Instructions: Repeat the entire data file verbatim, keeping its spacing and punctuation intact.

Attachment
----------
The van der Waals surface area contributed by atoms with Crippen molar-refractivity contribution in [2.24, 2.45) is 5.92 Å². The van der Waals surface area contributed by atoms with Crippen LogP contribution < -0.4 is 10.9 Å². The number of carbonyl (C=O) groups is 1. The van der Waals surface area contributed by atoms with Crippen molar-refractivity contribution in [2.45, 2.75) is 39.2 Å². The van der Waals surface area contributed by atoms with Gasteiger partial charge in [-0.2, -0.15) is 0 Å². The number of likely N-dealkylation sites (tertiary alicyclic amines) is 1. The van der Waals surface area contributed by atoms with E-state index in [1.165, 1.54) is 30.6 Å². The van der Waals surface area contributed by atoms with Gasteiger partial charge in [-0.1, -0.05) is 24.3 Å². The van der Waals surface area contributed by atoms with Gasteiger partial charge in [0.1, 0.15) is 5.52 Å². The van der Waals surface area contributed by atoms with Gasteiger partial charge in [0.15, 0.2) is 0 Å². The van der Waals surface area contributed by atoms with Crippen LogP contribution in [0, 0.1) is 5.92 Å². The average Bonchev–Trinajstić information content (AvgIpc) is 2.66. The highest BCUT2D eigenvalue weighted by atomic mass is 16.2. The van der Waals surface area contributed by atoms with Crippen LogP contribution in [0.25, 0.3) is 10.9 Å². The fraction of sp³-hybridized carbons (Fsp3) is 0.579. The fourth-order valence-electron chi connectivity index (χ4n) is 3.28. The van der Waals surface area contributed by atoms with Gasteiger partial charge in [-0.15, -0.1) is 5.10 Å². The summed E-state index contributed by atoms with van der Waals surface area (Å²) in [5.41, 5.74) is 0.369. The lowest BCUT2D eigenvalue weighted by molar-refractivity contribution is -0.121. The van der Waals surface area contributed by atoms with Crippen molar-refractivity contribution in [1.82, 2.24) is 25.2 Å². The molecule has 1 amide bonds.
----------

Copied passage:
The van der Waals surface area contributed by atoms with Crippen molar-refractivity contribution in [2.24, 2.45) is 5.92 Å². The van der Waals surface area contributed by atoms with Crippen LogP contribution < -0.4 is 10.9 Å². The number of carbonyl (C=O) groups is 1. The van der Waals surface area contributed by atoms with Crippen molar-refractivity contribution in [2.45, 2.75) is 39.2 Å². The van der Waals surface area contributed by atoms with Gasteiger partial charge in [-0.2, -0.15) is 0 Å². The number of likely N-dealkylation sites (tertiary alicyclic amines) is 1. The van der Waals surface area contributed by atoms with E-state index in [1.165, 1.54) is 30.6 Å². The van der Waals surface area contributed by atoms with Gasteiger partial charge in [-0.1, -0.05) is 24.3 Å². The van der Waals surface area contributed by atoms with Gasteiger partial charge in [0.1, 0.15) is 5.52 Å². The van der Waals surface area contributed by atoms with Gasteiger partial charge in [0.15, 0.2) is 0 Å². The van der Waals surface area contributed by atoms with Crippen LogP contribution in [0, 0.1) is 5.92 Å². The average Bonchev–Trinajstić information content (AvgIpc) is 2.66. The highest BCUT2D eigenvalue weighted by atomic mass is 16.2. The van der Waals surface area contributed by atoms with Crippen LogP contribution in [0.25, 0.3) is 10.9 Å². The fraction of sp³-hybridized carbons (Fsp3) is 0.579. The fourth-order valence-electron chi connectivity index (χ4n) is 3.28. The van der Waals surface area contributed by atoms with Gasteiger partial charge in [-0.15, -0.1) is 5.10 Å². The summed E-state index contributed by atoms with van der Waals surface area (Å²) in [5.41, 5.74) is 0.369. The lowest BCUT2D eigenvalue weighted by molar-refractivity contribution is -0.121. The van der Waals surface area contributed by atoms with Crippen molar-refractivity contribution in [1.82, 2.24) is 25.2 Å². The molecule has 1 amide bonds.